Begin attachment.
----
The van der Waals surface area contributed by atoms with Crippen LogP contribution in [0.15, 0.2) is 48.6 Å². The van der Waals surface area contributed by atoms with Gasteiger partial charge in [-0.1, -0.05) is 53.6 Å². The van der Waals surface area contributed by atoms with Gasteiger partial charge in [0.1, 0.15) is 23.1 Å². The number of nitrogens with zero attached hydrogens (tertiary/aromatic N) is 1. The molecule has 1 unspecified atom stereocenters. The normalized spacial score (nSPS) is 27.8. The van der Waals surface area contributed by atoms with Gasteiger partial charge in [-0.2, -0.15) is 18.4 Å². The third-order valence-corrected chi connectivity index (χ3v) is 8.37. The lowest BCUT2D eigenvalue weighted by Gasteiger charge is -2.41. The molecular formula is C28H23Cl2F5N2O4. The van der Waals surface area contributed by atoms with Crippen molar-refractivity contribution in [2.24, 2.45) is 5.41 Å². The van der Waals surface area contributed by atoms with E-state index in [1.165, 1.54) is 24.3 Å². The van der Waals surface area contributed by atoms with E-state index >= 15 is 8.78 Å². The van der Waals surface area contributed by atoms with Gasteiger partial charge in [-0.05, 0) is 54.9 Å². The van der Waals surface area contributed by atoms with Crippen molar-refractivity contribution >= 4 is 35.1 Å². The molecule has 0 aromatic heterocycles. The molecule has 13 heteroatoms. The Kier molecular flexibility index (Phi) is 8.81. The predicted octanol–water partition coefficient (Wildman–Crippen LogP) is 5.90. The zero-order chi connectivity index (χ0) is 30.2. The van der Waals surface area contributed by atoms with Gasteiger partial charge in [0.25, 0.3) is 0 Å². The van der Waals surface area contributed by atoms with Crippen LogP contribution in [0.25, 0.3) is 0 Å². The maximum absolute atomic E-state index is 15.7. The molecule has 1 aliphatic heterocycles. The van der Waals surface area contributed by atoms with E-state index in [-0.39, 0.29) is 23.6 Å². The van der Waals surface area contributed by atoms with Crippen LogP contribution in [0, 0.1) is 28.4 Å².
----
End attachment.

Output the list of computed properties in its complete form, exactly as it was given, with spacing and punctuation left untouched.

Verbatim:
The van der Waals surface area contributed by atoms with Crippen LogP contribution in [0.15, 0.2) is 48.6 Å². The van der Waals surface area contributed by atoms with Gasteiger partial charge in [-0.1, -0.05) is 53.6 Å². The van der Waals surface area contributed by atoms with Gasteiger partial charge in [0.1, 0.15) is 23.1 Å². The number of nitrogens with zero attached hydrogens (tertiary/aromatic N) is 1. The molecule has 1 unspecified atom stereocenters. The normalized spacial score (nSPS) is 27.8. The van der Waals surface area contributed by atoms with Gasteiger partial charge in [-0.2, -0.15) is 18.4 Å². The third-order valence-corrected chi connectivity index (χ3v) is 8.37. The lowest BCUT2D eigenvalue weighted by Gasteiger charge is -2.41. The molecular formula is C28H23Cl2F5N2O4. The van der Waals surface area contributed by atoms with Crippen molar-refractivity contribution in [2.24, 2.45) is 5.41 Å². The van der Waals surface area contributed by atoms with E-state index in [1.165, 1.54) is 24.3 Å². The van der Waals surface area contributed by atoms with E-state index >= 15 is 8.78 Å². The van der Waals surface area contributed by atoms with Gasteiger partial charge in [-0.05, 0) is 54.9 Å². The van der Waals surface area contributed by atoms with Crippen molar-refractivity contribution >= 4 is 35.1 Å². The molecule has 0 aromatic heterocycles. The molecule has 13 heteroatoms. The Kier molecular flexibility index (Phi) is 8.81. The predicted octanol–water partition coefficient (Wildman–Crippen LogP) is 5.90. The zero-order chi connectivity index (χ0) is 30.2. The van der Waals surface area contributed by atoms with Gasteiger partial charge in [0.25, 0.3) is 0 Å². The van der Waals surface area contributed by atoms with Crippen LogP contribution in [0.25, 0.3) is 0 Å². The maximum absolute atomic E-state index is 15.7. The molecule has 1 aliphatic heterocycles. The van der Waals surface area contributed by atoms with E-state index in [-0.39, 0.29) is 23.6 Å². The van der Waals surface area contributed by atoms with Crippen LogP contribution in [0, 0.1) is 28.4 Å².